I left the rapid-fire Hollywood gigging world on an involuntary basis in mid-2014. Since this time, I’ve taken a few years to study guitar and music theory, as well as work on “curing” my burn-out.

After 33+ years in Hollywood, I decided to pack up and move to Nowheresville, Oregon.

And just as I was about to start getting somewhere with my relocation and refocus on life, the pandemic hit.

This past year has brought about some major stress for everyone. For me, the stress hit in the form of constantly feeling blocked when I’d want to sit down and write and record something. Some days, I’ll not want to practice guitar or drums. I’ll make myself do it, and will feel better after.

But I had some higher goals for all of this, including joining a band and gigging out in a more local sense. None of those goals got met.

So what now?

I was talking with someone the other day, and they commented, “You’ve got so many awesome stories to tell!” This was after I shared a few anecdotes about my Hollywood music experiences.

I said, “The problem with these stories is that I don’t have any photographic or video evidence. They sound so unbelievable that they’re not worth telling.”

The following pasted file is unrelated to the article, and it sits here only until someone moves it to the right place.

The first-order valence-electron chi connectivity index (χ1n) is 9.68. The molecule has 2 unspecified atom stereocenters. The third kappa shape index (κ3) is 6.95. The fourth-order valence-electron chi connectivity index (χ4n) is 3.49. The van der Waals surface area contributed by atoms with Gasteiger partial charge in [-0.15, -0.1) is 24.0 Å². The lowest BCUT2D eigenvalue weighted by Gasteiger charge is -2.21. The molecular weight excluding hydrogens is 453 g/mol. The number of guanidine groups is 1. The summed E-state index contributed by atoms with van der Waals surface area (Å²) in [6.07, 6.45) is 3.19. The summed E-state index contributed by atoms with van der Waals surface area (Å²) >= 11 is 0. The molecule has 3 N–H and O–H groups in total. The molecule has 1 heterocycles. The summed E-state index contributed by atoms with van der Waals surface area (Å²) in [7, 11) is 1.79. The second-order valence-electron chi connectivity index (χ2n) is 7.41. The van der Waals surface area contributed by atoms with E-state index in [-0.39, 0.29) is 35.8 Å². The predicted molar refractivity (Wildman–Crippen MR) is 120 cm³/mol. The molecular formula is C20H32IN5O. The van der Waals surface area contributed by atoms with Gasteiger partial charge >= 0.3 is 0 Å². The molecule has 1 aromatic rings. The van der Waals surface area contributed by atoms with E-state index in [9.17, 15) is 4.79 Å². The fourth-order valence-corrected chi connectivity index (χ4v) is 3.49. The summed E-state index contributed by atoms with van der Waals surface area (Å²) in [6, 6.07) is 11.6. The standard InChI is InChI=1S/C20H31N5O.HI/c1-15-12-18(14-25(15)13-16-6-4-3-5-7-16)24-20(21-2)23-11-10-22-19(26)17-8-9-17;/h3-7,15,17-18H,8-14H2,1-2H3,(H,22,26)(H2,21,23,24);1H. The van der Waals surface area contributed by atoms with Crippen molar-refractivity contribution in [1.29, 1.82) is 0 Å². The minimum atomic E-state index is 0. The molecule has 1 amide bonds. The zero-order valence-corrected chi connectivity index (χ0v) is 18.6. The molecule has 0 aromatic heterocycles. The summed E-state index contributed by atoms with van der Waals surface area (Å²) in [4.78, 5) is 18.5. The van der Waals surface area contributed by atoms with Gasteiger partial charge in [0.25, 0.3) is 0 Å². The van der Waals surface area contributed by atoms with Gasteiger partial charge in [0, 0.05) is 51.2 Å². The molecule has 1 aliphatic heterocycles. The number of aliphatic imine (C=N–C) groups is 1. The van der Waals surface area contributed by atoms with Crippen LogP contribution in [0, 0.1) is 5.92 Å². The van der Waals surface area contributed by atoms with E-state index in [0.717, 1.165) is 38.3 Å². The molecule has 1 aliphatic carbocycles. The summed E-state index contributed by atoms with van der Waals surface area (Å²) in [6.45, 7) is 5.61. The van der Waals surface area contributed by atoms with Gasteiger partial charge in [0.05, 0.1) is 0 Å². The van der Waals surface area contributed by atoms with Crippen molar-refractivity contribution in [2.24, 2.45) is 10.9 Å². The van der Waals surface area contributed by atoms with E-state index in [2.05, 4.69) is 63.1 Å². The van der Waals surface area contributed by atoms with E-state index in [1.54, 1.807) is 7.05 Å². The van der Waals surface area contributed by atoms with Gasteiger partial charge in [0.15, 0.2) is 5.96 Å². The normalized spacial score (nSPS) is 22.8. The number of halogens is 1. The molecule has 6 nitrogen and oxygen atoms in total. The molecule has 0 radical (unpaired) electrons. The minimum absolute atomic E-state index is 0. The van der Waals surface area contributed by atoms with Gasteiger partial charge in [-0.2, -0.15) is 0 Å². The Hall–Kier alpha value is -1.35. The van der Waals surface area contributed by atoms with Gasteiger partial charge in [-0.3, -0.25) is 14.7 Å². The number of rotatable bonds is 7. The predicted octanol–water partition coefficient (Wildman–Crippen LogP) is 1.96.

She replied, “But those stories are for YOU! You lived them, so you get to re-tell them. If someone doesn’t believe it, then that’s fine. They can move on. But you have experiences. You have something to say.”

It got me thinking about all of the people I’ve met and the things I’ve done in my life. Those stories are nice and all, but are they really, truly meaningful?

I don’t have any Eddie Van Halen stories, per se. My ex-wife did babysit Wolfgang when he was maybe six months old, for a few months.

Ever since Mr. Van Halen passed away almost two months ago, everyone has been sharing pictures and stories. These are complete strangers on the internet, and their stories are very cool. Most of them have photos, although some do not. The more famous people who tell their stories may not have a photo.

Alex Van Halen, downing it fast before the next song starts.

Nobody worries about anyone challenging their stories or memories, and I’m sure many of them get the skeptical eye by cynics.

But suppose that I did have a Van Halen story.

Well, I have the one about my ex-wife, as noted above. As for me, I met Alex Van Halen at a music store for a signing when I was 16 years old. It was a major highlight of my life.